In June 2017, the President issued Executive Order 13801 on Expanding Apprenticeship in America, which establishes an expansive vision for increasing the number of apprentices in the nation to an unprecedented level across all industries. The overarching goals of this Apprenticeship: Closing the Skills Gap grant program are threefold:
Interior lighting remains a large component of electricity use in non-residential buildings. In California, electric lighting has both a direct effect on peak load, and an indirect effect by increasing cooling requirements during summer peak hours. Effective daylighting combined with electric lighting dimming controls can directly offset electric lighting energy by reducing lighting levels when necessary to reduce the load on the cooling system.
The California Energy Product Evaluation (Cal-EPE) Hub project evaluates commercially available distributed energy resource (DER) technologies that are relevant to institutional and commercial customer procurement processes. DERs include energy efficiency, renewable distributed generation, and distributed storage. The project approach includes six technical tasks:
Traditional outdoor lighting technologies operate at full power throughout the night, even when areas are vacant. This extra load, energy waste and light pollution can be averted by updating the lighting system with energy-efficient light sources and lighting controls. By installing these technologies, adaptive lighting strategies can be implemented that provide the right amount of light when and where it is needed.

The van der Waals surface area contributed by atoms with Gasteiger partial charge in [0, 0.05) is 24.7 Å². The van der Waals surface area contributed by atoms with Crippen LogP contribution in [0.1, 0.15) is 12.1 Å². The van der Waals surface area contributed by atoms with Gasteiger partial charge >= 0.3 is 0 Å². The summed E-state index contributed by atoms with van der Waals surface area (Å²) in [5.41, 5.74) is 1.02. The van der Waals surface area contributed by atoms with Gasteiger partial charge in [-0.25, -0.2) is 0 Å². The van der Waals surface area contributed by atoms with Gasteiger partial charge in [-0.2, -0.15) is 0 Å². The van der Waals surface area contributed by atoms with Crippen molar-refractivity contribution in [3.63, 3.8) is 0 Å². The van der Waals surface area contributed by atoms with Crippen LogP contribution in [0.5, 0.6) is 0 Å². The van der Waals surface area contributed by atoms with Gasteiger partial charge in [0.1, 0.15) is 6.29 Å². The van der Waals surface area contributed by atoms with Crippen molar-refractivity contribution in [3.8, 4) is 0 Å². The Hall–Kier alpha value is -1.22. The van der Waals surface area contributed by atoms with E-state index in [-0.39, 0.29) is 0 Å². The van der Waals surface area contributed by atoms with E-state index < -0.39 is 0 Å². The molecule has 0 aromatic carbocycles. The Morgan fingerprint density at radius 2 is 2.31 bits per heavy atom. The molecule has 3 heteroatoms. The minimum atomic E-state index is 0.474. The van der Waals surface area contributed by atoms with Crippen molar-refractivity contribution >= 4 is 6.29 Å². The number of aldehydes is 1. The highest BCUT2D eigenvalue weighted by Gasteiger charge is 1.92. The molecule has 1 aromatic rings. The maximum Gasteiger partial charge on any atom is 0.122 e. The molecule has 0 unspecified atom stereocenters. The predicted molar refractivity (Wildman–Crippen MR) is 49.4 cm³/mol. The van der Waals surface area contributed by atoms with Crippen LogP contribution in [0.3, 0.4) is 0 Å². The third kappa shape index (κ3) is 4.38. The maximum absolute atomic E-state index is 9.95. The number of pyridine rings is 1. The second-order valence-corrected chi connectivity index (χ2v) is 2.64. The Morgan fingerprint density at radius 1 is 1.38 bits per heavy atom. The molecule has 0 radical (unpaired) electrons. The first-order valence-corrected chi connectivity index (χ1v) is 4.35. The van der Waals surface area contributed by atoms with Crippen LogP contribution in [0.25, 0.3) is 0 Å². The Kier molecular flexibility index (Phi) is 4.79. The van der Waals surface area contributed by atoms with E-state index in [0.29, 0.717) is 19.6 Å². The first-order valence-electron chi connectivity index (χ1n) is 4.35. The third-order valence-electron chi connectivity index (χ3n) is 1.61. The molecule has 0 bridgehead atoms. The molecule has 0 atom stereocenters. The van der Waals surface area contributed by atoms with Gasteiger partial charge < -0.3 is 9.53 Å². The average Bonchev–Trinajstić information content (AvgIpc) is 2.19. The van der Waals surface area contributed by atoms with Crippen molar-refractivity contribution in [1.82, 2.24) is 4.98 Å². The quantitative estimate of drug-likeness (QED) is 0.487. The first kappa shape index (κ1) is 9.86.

In the fall of 2017, the Mexican Ministry of Energy awarded funding to the Universidad Autónoma de Guadalajara in collaboration with the University of California Davis to establish a lighting technology and design research center known as the Centro de Tecnología de Iluminación (CTI). This is a multi-year, public-private investment focused on addressing growing climate change concerns through translational research committed to clean energy and sustainability in Mexico.
The Consortium for Energy Efficiency in Non-Residential Buildings (The Consortium), supported by the National Council for Science and Technology and Secretary of Energy in Mexico, is focused on reducing electricity demand in Mexico’s non-residential buildings through collaborative efforts with industry, government and universities. Specifically, the Monterrey Institute of Technology and Higher Education, with assistance from UC Davis, is funded to implement an energy efficiency laboratory featuring lighting and air conditioning technologies for non-residential buildings.
Historically, power distribution has been dominated by Alternating-Current (AC) which significantly influenced the design of connected energy-consuming appliances. With the emergence of electronics and digital controls as standard design elements in almost all appliance categories, the need for Direct-Current (DC) has emerged, even as it opposes traditional distribution practices. This issue is typically resolved at the appliance level with AC-to-DC converters.
Phase 1 of the Million LED Challenge was officially launched by the University of California system in consultation with the California State Department of General Services! The groups issued their purchasing standards to encourage the purchase and installation of high-quality LED lamps in their buildings: